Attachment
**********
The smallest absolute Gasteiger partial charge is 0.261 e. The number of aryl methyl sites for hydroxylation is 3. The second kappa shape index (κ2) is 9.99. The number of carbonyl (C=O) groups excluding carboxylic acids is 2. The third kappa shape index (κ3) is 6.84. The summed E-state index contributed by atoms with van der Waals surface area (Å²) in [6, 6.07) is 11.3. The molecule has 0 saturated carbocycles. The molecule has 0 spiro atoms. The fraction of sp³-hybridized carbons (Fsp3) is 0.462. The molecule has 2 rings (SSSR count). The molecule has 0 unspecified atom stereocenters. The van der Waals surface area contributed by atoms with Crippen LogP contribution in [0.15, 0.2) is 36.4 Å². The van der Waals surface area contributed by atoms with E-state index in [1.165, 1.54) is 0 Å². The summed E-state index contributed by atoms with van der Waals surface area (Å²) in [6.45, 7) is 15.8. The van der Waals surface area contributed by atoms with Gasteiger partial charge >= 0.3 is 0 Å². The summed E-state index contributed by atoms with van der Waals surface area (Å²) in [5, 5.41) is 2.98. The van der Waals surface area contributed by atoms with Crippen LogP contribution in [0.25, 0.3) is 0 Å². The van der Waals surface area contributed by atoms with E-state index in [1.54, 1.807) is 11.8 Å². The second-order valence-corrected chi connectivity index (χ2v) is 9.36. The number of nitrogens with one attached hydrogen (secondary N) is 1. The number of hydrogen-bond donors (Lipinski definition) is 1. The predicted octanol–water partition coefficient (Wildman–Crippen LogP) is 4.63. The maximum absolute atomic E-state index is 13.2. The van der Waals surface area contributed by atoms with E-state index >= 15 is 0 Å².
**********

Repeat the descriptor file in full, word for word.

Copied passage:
The smallest absolute Gasteiger partial charge is 0.261 e. The number of aryl methyl sites for hydroxylation is 3. The second kappa shape index (κ2) is 9.99. The number of carbonyl (C=O) groups excluding carboxylic acids is 2. The third kappa shape index (κ3) is 6.84. The summed E-state index contributed by atoms with van der Waals surface area (Å²) in [6, 6.07) is 11.3. The molecule has 0 saturated carbocycles. The molecule has 0 spiro atoms. The fraction of sp³-hybridized carbons (Fsp3) is 0.462. The molecule has 2 rings (SSSR count). The molecule has 0 unspecified atom stereocenters. The van der Waals surface area contributed by atoms with Crippen LogP contribution in [0.15, 0.2) is 36.4 Å². The van der Waals surface area contributed by atoms with E-state index in [1.165, 1.54) is 0 Å². The summed E-state index contributed by atoms with van der Waals surface area (Å²) in [6.45, 7) is 15.8. The van der Waals surface area contributed by atoms with Gasteiger partial charge >= 0.3 is 0 Å². The summed E-state index contributed by atoms with van der Waals surface area (Å²) in [5, 5.41) is 2.98. The van der Waals surface area contributed by atoms with Crippen LogP contribution in [0.25, 0.3) is 0 Å². The van der Waals surface area contributed by atoms with E-state index in [1.54, 1.807) is 11.8 Å². The second-order valence-corrected chi connectivity index (χ2v) is 9.36. The number of nitrogens with one attached hydrogen (secondary N) is 1. The number of hydrogen-bond donors (Lipinski definition) is 1. The predicted octanol–water partition coefficient (Wildman–Crippen LogP) is 4.63. The maximum absolute atomic E-state index is 13.2. The van der Waals surface area contributed by atoms with E-state index >= 15 is 0 Å².